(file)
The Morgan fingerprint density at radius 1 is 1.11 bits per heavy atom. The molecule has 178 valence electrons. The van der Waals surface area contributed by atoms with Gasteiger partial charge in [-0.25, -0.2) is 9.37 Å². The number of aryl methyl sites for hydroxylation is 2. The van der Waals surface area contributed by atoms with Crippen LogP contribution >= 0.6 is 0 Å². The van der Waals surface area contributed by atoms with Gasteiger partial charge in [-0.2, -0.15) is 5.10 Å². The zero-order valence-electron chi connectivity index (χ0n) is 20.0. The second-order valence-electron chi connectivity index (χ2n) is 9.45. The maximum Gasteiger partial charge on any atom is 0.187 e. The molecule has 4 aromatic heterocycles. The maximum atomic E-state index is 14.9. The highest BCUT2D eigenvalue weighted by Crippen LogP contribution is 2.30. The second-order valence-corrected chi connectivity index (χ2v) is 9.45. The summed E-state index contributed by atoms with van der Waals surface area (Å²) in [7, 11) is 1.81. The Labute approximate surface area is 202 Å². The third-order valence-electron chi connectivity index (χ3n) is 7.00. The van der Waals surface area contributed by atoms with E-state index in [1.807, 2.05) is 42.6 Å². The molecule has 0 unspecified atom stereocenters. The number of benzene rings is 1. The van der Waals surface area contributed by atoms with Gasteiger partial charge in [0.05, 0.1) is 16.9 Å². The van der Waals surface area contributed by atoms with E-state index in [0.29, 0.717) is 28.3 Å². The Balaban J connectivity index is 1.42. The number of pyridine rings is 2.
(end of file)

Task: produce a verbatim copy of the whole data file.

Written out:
The Morgan fingerprint density at radius 1 is 1.11 bits per heavy atom. The molecule has 178 valence electrons. The van der Waals surface area contributed by atoms with Gasteiger partial charge in [-0.25, -0.2) is 9.37 Å². The number of aryl methyl sites for hydroxylation is 2. The van der Waals surface area contributed by atoms with Crippen LogP contribution >= 0.6 is 0 Å². The van der Waals surface area contributed by atoms with Gasteiger partial charge in [-0.2, -0.15) is 5.10 Å². The zero-order valence-electron chi connectivity index (χ0n) is 20.0. The second-order valence-electron chi connectivity index (χ2n) is 9.45. The maximum Gasteiger partial charge on any atom is 0.187 e. The molecule has 4 aromatic heterocycles. The maximum atomic E-state index is 14.9. The highest BCUT2D eigenvalue weighted by Crippen LogP contribution is 2.30. The second-order valence-corrected chi connectivity index (χ2v) is 9.45. The summed E-state index contributed by atoms with van der Waals surface area (Å²) in [7, 11) is 1.81. The Labute approximate surface area is 202 Å². The third-order valence-electron chi connectivity index (χ3n) is 7.00. The van der Waals surface area contributed by atoms with E-state index in [1.807, 2.05) is 42.6 Å². The molecule has 0 unspecified atom stereocenters. The number of benzene rings is 1. The van der Waals surface area contributed by atoms with Gasteiger partial charge in [0.05, 0.1) is 16.9 Å². The van der Waals surface area contributed by atoms with E-state index in [0.29, 0.717) is 28.3 Å². The Balaban J connectivity index is 1.42. The number of pyridine rings is 2.